CACI Grievance Hearings

CACI Grievance Hearings

When an individual is found to have committed child abuse (physical abuse, emotional abuse, sexual abuse, or severe neglect), the case can be referred to Juvenile Court or not depending upon the severity of the abuse and the perceived need for court involvement with the parents. If the case is sent to Juvenile Court, then a parent would fight any allegation(s) of abuse in court, and Tot Law attorneys are specialists in this fight. However, if the abuse case is not referred to Juvenile Court, then individuals found to have committed abuse are sent a letter indicating that their names have been sent to the Child Abuse Central Index – a list held by the Department of Justice which is accessed any time anyone undergoes a background check, applies for certain jobs, requests to be cleared to volunteer with children, etc., and that their names will remain on this list for the rest of their lives. If this occurs, the accused individual must contest this allegation of abuse in proceedings known as “CACI Grievance Hearings.”

Such CACI Grievance Hearings are very specialized legal proceedings with unique rules and requirements which would likely trip up non-lawyers (and even most lawyers who don’t regularly handle these types of cases), and specialists are necessary in order to give oneself the absolute best chance to get off the list and to live a normal life free of the restrictions mandated by inclusion on the index. Here at Tot Law, we are such specialists, and we have been extremely successful at getting these abuse findings overturned such that our clients’ names are removed from the list.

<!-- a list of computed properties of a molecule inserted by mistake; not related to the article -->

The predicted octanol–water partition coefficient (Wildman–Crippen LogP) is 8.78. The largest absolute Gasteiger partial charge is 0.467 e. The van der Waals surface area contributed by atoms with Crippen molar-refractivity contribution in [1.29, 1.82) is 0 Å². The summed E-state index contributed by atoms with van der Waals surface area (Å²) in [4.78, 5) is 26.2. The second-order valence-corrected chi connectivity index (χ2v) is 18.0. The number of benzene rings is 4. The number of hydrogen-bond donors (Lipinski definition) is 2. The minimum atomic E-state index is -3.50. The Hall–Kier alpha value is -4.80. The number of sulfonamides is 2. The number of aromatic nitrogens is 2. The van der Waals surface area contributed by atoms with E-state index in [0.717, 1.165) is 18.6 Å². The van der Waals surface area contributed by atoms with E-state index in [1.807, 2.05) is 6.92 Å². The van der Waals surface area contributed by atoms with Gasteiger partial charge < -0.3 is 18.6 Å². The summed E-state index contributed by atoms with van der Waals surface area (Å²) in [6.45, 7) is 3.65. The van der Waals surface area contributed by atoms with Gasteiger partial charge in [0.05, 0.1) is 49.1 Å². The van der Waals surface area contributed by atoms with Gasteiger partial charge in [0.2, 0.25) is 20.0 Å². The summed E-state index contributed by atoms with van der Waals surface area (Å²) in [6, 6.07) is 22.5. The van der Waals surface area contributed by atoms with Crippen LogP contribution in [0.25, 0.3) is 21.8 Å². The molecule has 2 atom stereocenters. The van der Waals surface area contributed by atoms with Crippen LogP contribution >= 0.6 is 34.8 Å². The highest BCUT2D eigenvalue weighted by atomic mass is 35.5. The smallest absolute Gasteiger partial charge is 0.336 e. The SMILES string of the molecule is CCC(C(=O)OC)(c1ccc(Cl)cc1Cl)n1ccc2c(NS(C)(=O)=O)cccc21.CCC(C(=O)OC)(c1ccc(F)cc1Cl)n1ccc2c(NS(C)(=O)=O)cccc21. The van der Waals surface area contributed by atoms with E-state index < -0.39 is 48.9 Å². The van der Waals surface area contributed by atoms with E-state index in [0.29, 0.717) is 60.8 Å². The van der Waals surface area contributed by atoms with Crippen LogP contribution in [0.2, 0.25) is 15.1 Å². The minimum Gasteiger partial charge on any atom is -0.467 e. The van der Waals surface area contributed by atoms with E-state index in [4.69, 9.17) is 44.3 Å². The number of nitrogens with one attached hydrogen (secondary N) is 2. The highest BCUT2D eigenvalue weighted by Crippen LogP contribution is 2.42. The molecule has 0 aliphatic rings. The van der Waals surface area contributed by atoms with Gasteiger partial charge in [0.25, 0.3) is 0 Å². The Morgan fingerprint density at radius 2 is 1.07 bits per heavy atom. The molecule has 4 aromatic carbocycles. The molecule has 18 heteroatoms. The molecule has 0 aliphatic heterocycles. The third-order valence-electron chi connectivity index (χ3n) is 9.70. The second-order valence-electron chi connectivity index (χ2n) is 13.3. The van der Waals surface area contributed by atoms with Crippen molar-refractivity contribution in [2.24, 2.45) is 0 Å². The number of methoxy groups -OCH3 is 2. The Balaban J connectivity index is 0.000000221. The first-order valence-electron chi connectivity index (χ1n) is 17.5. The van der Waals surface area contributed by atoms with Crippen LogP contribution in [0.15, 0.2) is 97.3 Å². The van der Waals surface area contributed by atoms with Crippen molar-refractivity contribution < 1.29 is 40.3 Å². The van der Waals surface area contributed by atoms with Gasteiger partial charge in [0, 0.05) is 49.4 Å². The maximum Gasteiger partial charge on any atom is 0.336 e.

The first thing an individual placed on the CACI must know is that the accused is given only 30 days from the date printed on the letter to send back the request for the CACI Grievance Hearing. If the request is not received back by Child Welfare Services’ Grievance Hearing Unit within 30 days of the initial letter being sent then Child Welfare Services can deny a hearing and permanently maintain that person’s name on the list.

Between the request for a hearing and the hearing itself, the person accused of committing abuse will have the right to view the evidence which CPS/CWS believes supports their finding. If a parent, the accused will also have the right to a copy of the file, but the process is more difficult (and a copy is not promised) if the alleged abuser is a non-parent. In these latter situations, Child Welfare Services often attempts to provide only 2 hours to view and take notes on the evidence against the accused individual.

The law is complicated in these matters, and the hearing itself is uniquely and unfairly biased against the person accused of committing the abuse. Notably, the hearing “officer” is actually another social worker (albeit a more senior one) in the same Child Welfare Services agency that made the finding that abuse occurred. As a result, we believe that success in this area requires an intricate knowledge of the applicable law, a dogged determination to ensure that incomplete and incorrect investigations are not allowed to stand as the basis to ruin people’s lives, as well as the respect of the officers presiding over these hearings which has been built on their knowledge that we have successfully won these cases against them many times before. Tot Law attorneys are here to help in these situations, and we look forward to going to battle once more for you and your family.